Followers of DevOps practices often use certain DevOps-friendly tools as part of their DevOps “toolchain.” The goal of these tools is to further streamline, shorten, and automate the various stages of the software delivery workflow (or “pipeline”). Many such tools also promote core DevOps tenets of automation, collaboration, and integration between development and operations teams. The following shows a sample of tools used at various DevOps lifecycle stages.

  • Plan. This phase helps define business value and requirements. Sample tools include Jira or Git to help track known issues and perform project management.
  • Code. This phase involves software design and the creation of software code. Sample tools include GitHub, GitLab, Bitbucket, or Stash.
  • Build. In this phase, you manage software builds and versions, and use automated tools to help compile and package code for future release to production. You use source code repositories or package repositories that also “package” infrastructure needed for product release. Sample tools include Docker, Ansible, Puppet, Chef, Gradle, Maven, or JFrog Artifactory.
  • Test. This phase involves continuous testing (manual or automated) to ensure optimal code quality. Sample tools include JUnit, Codeception, Selenium, Vagrant, TestNG, or BlazeMeter.
  • Deploy. This phase can include tools that help manage, coordinate, schedule, and automate product releases into production. Sample tools include Puppet, Chef, Ansible, Jenkins, Kubernetes, OpenShift, OpenStack, Docker, or Jira.
  • Operate. This phase manages software during production. Sample tools include Ansible, Puppet, PowerShell, Chef, Salt, or Otter.
  • Monitor. This phase involves identifying and collecting information about issues from a specific software release in production. Sample tools include New Relic, Datadog, Grafana, Wireshark, Splunk, Nagios, or Slack.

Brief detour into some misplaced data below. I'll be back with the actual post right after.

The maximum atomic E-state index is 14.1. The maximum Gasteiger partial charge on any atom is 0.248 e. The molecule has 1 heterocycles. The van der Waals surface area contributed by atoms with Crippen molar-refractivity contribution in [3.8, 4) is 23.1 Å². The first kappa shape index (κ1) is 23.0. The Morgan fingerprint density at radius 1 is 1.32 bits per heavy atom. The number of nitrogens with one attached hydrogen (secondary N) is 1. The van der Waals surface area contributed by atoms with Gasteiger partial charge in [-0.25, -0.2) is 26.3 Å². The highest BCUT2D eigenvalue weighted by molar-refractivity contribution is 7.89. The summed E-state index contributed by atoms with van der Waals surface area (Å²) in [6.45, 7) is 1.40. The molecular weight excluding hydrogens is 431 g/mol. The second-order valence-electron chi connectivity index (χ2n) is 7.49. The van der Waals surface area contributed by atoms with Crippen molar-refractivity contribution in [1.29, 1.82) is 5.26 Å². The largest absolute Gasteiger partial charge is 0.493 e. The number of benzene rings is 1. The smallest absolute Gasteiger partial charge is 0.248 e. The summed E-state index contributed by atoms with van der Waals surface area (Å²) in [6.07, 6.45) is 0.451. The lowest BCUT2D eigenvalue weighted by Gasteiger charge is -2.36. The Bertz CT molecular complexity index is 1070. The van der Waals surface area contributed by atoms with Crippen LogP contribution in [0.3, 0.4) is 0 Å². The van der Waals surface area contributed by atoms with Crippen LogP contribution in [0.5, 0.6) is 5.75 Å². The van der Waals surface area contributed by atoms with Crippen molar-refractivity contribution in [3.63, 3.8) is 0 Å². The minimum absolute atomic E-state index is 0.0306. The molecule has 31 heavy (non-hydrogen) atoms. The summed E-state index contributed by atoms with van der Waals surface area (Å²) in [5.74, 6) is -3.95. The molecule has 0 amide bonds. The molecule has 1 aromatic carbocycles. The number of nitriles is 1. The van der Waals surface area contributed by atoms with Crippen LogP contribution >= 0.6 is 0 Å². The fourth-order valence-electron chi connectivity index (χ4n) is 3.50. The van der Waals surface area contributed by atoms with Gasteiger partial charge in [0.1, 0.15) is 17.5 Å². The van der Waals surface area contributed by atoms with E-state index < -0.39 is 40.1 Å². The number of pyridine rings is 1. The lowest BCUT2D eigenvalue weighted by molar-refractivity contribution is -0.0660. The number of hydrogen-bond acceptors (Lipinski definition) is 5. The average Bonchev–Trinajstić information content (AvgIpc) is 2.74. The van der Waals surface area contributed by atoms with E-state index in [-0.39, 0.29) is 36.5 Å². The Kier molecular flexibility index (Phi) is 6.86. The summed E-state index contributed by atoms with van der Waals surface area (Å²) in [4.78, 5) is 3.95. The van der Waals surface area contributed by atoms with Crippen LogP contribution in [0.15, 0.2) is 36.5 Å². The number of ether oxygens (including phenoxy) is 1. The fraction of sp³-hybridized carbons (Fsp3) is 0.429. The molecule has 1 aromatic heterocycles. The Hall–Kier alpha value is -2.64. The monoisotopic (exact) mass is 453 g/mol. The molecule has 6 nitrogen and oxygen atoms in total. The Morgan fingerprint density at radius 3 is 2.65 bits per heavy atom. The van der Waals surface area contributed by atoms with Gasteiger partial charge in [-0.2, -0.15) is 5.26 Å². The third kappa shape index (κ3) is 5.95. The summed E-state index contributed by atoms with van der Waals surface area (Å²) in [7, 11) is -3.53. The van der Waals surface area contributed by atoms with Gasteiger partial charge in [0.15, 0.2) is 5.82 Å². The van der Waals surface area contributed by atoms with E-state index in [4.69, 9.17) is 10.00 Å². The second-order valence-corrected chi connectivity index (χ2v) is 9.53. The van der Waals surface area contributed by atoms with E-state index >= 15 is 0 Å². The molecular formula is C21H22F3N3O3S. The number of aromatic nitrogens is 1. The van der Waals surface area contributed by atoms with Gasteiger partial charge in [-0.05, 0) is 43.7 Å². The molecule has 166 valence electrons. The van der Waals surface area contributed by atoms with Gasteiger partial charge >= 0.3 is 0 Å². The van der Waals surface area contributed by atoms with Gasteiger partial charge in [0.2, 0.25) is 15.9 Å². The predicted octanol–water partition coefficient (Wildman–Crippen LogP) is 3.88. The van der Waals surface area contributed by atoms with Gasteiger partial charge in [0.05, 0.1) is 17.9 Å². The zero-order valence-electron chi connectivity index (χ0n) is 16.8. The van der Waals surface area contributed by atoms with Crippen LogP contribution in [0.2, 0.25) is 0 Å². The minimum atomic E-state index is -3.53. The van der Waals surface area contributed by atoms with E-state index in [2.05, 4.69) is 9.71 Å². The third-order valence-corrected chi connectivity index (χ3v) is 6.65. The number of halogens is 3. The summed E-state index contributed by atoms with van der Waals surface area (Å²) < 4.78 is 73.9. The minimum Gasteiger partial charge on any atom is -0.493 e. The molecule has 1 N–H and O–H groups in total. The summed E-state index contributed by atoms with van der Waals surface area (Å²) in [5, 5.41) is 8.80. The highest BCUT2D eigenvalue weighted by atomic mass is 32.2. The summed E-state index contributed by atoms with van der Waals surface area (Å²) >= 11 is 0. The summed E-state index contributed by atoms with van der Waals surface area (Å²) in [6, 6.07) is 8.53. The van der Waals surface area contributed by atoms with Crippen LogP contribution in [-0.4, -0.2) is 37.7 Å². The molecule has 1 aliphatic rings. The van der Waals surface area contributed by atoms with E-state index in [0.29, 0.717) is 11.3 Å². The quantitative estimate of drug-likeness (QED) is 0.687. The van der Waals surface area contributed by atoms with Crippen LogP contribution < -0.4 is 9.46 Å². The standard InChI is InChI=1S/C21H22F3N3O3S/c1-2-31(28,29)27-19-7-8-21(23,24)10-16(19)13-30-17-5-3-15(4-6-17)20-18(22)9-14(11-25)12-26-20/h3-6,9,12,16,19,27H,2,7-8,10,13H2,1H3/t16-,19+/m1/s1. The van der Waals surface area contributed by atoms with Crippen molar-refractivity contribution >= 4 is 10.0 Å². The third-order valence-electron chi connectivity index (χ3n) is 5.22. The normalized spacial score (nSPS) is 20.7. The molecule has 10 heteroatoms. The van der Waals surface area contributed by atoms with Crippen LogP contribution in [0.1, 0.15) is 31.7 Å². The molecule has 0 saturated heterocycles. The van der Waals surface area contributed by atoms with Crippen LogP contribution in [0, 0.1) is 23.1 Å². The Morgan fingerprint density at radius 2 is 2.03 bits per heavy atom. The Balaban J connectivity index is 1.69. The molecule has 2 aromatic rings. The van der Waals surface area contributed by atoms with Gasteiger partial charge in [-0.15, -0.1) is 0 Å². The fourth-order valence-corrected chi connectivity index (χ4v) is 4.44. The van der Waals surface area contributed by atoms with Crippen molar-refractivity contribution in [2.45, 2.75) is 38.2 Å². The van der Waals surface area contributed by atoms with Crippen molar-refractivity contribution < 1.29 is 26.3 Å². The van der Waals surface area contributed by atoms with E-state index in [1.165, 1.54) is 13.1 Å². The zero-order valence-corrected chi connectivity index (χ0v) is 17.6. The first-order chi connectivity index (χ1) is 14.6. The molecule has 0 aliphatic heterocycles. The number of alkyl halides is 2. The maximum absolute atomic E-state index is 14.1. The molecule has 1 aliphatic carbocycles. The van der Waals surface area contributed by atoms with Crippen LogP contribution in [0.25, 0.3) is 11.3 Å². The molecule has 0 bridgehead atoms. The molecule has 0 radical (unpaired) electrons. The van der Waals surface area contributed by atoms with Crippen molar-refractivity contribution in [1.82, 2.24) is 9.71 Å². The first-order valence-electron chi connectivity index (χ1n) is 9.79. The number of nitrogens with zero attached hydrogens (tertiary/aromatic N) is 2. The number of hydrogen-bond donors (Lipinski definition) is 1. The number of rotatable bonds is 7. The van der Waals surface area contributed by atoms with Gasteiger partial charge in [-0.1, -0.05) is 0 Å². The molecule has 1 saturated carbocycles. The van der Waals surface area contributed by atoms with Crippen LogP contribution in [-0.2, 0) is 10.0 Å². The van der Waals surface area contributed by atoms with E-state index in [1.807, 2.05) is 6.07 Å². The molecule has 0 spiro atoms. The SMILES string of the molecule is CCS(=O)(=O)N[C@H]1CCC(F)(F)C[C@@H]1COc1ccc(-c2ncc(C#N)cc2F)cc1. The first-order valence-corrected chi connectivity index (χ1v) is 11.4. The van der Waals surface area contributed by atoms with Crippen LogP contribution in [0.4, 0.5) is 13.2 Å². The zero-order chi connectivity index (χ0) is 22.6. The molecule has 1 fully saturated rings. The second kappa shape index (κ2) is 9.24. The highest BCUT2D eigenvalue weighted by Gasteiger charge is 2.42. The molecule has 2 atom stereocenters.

DevOps Practices

DevOps practices reflect the idea of continuous improvement and automation. Many practices focus on one or more development cycle phases. These practices include:

  • Continuous development. This practice spans the planning and coding phases of the DevOps lifecycle. Version-control mechanisms might be involved.
  • Continuous testing. This practice incorporates automated, prescheduled, continued code tests as application code is being written or updated. Such tests can speed the delivery of code to production.
  • Continuous integration (CI). This practice brings configuration management (CM) tools together with other test and development tools to track how much of the code being developed is ready for production. It involves rapid feedback between testing and development to quickly identify and resolve code issues.
  • Continuous delivery. This practice automates the delivery of code changes, after testing, to a preproduction or staging environment. An staff member might then decide to promote such code changes into production.
  • Continuous deployment (CD). Similar to continuous delivery, this practice automates the release of new or changed code into production. A company doing continuous deployment might release code or feature changes several times per day. The use of container technologies, such as Docker and Kubernetes, can enable continuous deployment by helping to maintain consistency of the code across different deployment platforms and environments.
  • Continuous monitoring. This practice involves ongoing monitoring of both the code in operation and the underlying infrastructure that supports it. A feedback loop that reports on bugs or issues then makes its way back to development.